Everyone has impressed me in their own way. The amazing thing about the Finnish rally heroes have been that they have all been such different personalities, both on and off the stage. There is no single “winning Finnish rally driver personality”. But it’s the same with the Frenchmen, Auriol, Loeb and Ogier, all completely different characters on and off the stage. Kankkunen impressed me his absolute smoothness and his relaxed attitude, Toivonen with his pure speed, especially on tarmac, Vatanen with his views on life and amazing comeback to life after his serious injury, Mäkinen with his amazing versatility and intelligence, Markku Alén for his winning attitude that I was talking about, Mikkola for his longevity in the sport, Grönholm for many of the same reasons than Markku Alén, total winning mentality.
What can you tell us about the great time living with Toni Gardemeister by TGS Team and Fabia R5 of the Teemu Suninen?
I don’t know enough about Suninen to make a comment. I know he is a promising driver who is on the way up and that’s it.
Will the next big star of the WRC, maybe Kalle Rovanperä? What with only 15 years is dazzling all the wheel of the Fabia Super 2000 by TGS Team?
Too early to tell. It’s just best to enjoy his talents now for what they are and not start to write stories yet. To be a star or World Champion you need something more than just talent or possibility to drive rally cars all your life like Kalle Rovanperä. There are many drivers who never won a World Championship despite the talent and a lot of resources since young age. Let’s wait and see patiently and enjoy Kalle’s talent.
What do you think the project is evaluating Tommi Mäkinen do with Toyota’s entry in the 2017 WRC?
With an almost full squad from Scandinavia and observing the idea to convince Sébastien Loeb & Petter Solberg to join the Yaris WRC program in one year? Considering a third pilot finnish, Jari-Matti Latvala or Esapekka Lappi, etc?
I have a suggestion, Tommi should bring his old friends Juha Kankkunen and Carlos Sainz to develop the car. If you put those two guys to develop a car under the guidance of Tommi Mäkinen, you will have a winning car I promise you. Sainz and Kankkunen are the greatest development drivers in WRC history and it is not a coincidende that Sainz was orchestrating both Citroen’s and VW’s mega success. If you want to develop a car, call Carlos. Petter’s development skills I feel much more suspect about honestly, when he was left alone at Subaru when Mäkinen left the team, things started to get gradually worse and worse. About race pilots, it’s harder to tell and depends who is available/willing to try something new. If everyone was available then you would take Loeb and Ogier and never look back. But realistically thinking would be nice to see a young guy get a chance alongside an experienced and ultra consistent guy like Dani Sordo or maybe Hirvonen if Tommi can bring him back from retirement. It’s a waste of time to put there two number two drivers, so one strong number two like Sordo or Hirvonen and a young potential future number one in the other seat. Neuville has potential to be a number one if he gets his head back together, but at the moment he is a very rough diamond.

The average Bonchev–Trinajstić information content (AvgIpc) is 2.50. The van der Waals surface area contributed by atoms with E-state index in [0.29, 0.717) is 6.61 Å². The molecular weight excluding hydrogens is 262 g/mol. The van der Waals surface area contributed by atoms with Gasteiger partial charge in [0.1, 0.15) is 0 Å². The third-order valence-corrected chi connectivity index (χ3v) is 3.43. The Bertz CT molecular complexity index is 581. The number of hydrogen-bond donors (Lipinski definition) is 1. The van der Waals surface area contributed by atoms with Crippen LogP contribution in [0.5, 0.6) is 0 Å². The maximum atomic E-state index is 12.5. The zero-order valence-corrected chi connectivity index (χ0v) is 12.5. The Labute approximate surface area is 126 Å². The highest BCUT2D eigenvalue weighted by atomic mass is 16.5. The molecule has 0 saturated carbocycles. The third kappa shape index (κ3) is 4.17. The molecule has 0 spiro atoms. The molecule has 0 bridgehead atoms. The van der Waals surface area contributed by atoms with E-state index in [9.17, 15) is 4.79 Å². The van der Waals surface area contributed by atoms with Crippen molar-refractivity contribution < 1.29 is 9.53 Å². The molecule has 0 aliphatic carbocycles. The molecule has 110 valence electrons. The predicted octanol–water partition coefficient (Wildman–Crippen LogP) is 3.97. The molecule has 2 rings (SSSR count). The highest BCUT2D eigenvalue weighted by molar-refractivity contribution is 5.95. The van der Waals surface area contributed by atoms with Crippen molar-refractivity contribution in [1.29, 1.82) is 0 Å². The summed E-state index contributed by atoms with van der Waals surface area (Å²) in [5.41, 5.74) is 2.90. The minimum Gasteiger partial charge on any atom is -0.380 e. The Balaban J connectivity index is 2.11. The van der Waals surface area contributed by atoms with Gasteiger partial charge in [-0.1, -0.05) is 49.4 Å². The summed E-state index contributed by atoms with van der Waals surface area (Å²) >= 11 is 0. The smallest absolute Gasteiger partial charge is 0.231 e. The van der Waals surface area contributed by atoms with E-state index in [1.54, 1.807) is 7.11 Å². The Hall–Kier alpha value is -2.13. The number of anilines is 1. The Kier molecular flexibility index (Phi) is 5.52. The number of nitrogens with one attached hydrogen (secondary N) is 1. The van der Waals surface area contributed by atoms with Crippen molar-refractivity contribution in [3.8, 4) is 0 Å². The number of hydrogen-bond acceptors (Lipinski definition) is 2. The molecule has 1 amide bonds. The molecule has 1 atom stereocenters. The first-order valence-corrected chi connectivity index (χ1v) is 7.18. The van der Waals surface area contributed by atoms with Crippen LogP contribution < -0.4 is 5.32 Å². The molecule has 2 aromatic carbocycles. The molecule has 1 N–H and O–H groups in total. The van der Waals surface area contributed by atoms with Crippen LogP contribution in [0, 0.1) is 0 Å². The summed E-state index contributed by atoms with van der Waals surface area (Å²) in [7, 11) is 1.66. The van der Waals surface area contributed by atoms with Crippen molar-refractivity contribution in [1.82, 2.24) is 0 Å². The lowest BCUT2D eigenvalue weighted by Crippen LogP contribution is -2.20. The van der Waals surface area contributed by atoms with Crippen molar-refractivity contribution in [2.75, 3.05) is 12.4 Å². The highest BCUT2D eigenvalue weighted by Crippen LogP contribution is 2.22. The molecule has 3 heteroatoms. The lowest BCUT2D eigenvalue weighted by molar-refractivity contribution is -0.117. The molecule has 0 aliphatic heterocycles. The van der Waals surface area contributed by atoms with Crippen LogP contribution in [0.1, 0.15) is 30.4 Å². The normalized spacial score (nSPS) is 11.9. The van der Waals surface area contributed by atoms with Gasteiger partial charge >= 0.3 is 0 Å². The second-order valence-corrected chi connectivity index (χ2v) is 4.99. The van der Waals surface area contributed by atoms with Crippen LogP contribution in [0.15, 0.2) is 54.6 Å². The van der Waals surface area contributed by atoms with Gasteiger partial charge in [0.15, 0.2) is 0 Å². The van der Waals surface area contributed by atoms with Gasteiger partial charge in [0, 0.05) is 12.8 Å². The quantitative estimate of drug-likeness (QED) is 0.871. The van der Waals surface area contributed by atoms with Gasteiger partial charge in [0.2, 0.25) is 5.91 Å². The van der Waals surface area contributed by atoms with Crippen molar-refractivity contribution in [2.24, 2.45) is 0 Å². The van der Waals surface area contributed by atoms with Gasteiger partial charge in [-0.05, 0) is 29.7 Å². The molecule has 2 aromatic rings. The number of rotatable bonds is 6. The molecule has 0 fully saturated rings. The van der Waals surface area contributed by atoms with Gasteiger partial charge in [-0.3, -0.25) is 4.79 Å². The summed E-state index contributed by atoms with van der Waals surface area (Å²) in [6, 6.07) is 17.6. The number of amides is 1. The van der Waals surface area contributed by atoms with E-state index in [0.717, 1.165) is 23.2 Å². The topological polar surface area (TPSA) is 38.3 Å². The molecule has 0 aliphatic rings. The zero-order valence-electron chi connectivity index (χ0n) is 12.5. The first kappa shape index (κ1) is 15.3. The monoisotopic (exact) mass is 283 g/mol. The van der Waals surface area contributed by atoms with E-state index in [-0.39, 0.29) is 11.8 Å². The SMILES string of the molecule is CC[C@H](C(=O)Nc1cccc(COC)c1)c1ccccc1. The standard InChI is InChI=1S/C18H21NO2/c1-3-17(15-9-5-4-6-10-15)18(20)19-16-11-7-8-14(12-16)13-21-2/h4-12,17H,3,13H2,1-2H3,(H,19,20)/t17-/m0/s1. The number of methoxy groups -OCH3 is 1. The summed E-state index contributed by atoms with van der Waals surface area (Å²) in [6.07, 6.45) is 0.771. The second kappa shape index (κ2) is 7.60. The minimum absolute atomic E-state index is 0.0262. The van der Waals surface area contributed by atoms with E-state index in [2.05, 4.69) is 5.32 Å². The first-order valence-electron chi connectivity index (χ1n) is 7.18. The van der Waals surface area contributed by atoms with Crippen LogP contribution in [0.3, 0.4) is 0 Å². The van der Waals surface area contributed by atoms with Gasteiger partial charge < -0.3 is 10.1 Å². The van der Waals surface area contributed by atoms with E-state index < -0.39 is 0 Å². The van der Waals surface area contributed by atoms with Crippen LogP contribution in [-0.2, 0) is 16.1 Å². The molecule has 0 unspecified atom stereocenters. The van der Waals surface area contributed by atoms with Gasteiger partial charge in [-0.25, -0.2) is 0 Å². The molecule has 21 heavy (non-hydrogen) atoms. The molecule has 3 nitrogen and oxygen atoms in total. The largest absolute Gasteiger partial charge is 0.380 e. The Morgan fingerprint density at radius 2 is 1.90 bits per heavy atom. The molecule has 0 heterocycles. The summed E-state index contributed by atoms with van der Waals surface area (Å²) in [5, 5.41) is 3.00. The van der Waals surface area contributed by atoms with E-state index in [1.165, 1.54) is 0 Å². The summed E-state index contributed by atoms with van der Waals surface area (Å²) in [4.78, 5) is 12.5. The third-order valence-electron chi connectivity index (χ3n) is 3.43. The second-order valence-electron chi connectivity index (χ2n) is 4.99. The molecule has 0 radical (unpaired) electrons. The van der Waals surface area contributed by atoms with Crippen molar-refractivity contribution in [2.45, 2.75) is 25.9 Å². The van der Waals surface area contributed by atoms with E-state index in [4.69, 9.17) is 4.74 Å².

Can Toyota with TMR, think about cutting the current domain with Sébastien Ogier Volkswagen?
Of course. That is the attitude they must have. Otherwise what’s the point at all. Tommi Mäkinen and Toyota is such a strong combination that you would think if anyone can, they can.
Like the idea that originates the FIA, with the WRC 2017 regulatory change, with more powerful cars and lightweight aerodynamics, to qualify with similar new car to Group B of the future?
Purely from the point of view of spectacle, yes. The problem with these ideas is that they should be kept somehow cost effective that the series won’t start to lose participants. What WRC needs is consistency and strength in its rule making, not to scare people away with indecision and lack of direction. The sport needs a strong and sure pair of hands which will convince people that the series is worth trusting in. We shouldn’t compare these new regulations to Group B though. That time will never come back. You have to remember that the WRC cars have evolved so much from those days and a modern car would be a lot easier to drive with similar amounts of horse power than the Group B car had. I don’t think safety would be a problem either. It would still be pretty much as safe/dangerous as it is right now. The safety equipments of the car are at a completely different level nowadays than in the Group B days and I would say that driving a modern WRC car with Group B levels of horsepower is much more safe than driving a 1987 Group A car with 300 horsepowers. Sometimes it can actually be safer to drive when you have more power at your use, you can escape situations that you couldn’t escape with a less powerful car.
To conclude, that video has in mind with respect to rally in the short term and a small denomination, their special video Born to Race?
That is a very personal video. It is an artistic video as well and hopefully something people can relate with, but it is also a personal video. Every video I make is personal to some extent, but this was on another level in that regard. It captures my dreams in a very literal way. And they are real dreams, real ambitions and honest thoughts from inside of me. I didn’t make anything up for that video, it’s all what I thought back then and think still inside of me. I don’t expect anyone else to understand that video completely like I do because it’s so personal, but hopefully people can still find some inspiration to their own lives from it.
Thank you Pablo.
Made By Antti
All The Best, Pablito, Pablo MACHI WRC